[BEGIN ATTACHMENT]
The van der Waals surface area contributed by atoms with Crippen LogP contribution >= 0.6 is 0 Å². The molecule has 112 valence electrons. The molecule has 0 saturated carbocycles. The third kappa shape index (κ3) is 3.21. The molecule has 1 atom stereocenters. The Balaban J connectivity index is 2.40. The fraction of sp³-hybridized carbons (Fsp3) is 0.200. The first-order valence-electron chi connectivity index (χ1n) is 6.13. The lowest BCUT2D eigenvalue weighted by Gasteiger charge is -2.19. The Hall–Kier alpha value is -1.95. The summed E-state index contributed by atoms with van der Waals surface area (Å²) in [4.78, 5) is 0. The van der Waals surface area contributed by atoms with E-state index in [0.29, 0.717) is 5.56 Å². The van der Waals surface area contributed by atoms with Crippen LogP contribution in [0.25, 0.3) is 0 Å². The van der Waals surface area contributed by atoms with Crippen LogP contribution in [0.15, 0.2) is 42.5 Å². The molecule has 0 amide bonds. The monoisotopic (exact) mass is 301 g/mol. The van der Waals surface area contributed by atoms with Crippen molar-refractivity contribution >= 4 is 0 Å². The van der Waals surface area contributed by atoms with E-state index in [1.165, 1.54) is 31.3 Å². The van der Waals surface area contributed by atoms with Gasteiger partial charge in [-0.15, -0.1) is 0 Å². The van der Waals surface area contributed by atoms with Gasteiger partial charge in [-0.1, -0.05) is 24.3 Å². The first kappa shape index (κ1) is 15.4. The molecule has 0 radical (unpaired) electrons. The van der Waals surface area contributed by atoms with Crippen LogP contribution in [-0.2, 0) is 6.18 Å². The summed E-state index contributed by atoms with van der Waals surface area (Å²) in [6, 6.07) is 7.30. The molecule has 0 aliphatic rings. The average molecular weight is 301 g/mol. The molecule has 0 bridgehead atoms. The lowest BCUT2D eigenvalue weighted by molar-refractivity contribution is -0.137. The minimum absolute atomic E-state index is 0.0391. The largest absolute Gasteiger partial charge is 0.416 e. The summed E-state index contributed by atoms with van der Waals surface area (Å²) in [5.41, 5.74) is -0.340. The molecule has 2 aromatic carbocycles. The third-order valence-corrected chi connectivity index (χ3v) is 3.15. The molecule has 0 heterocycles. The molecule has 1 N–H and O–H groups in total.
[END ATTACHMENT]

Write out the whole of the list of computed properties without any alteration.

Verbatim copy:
The van der Waals surface area contributed by atoms with Crippen LogP contribution >= 0.6 is 0 Å². The molecule has 112 valence electrons. The molecule has 0 saturated carbocycles. The third kappa shape index (κ3) is 3.21. The molecule has 1 atom stereocenters. The Balaban J connectivity index is 2.40. The fraction of sp³-hybridized carbons (Fsp3) is 0.200. The first-order valence-electron chi connectivity index (χ1n) is 6.13. The lowest BCUT2D eigenvalue weighted by Gasteiger charge is -2.19. The Hall–Kier alpha value is -1.95. The summed E-state index contributed by atoms with van der Waals surface area (Å²) in [4.78, 5) is 0. The van der Waals surface area contributed by atoms with E-state index in [0.29, 0.717) is 5.56 Å². The van der Waals surface area contributed by atoms with Crippen LogP contribution in [0.25, 0.3) is 0 Å². The van der Waals surface area contributed by atoms with Crippen LogP contribution in [0.15, 0.2) is 42.5 Å². The molecule has 0 amide bonds. The monoisotopic (exact) mass is 301 g/mol. The van der Waals surface area contributed by atoms with Crippen molar-refractivity contribution >= 4 is 0 Å². The van der Waals surface area contributed by atoms with E-state index in [1.165, 1.54) is 31.3 Å². The van der Waals surface area contributed by atoms with Gasteiger partial charge in [-0.15, -0.1) is 0 Å². The van der Waals surface area contributed by atoms with Gasteiger partial charge in [-0.1, -0.05) is 24.3 Å². The first kappa shape index (κ1) is 15.4. The molecule has 0 radical (unpaired) electrons. The van der Waals surface area contributed by atoms with Crippen LogP contribution in [-0.2, 0) is 6.18 Å². The summed E-state index contributed by atoms with van der Waals surface area (Å²) in [6, 6.07) is 7.30. The molecule has 0 aliphatic rings. The average molecular weight is 301 g/mol. The molecule has 0 bridgehead atoms. The lowest BCUT2D eigenvalue weighted by molar-refractivity contribution is -0.137. The minimum absolute atomic E-state index is 0.0391. The largest absolute Gasteiger partial charge is 0.416 e. The summed E-state index contributed by atoms with van der Waals surface area (Å²) in [5.41, 5.74) is -0.340. The molecule has 2 aromatic carbocycles. The third-order valence-corrected chi connectivity index (χ3v) is 3.15. The molecule has 0 heterocycles. The molecule has 1 N–H and O–H groups in total.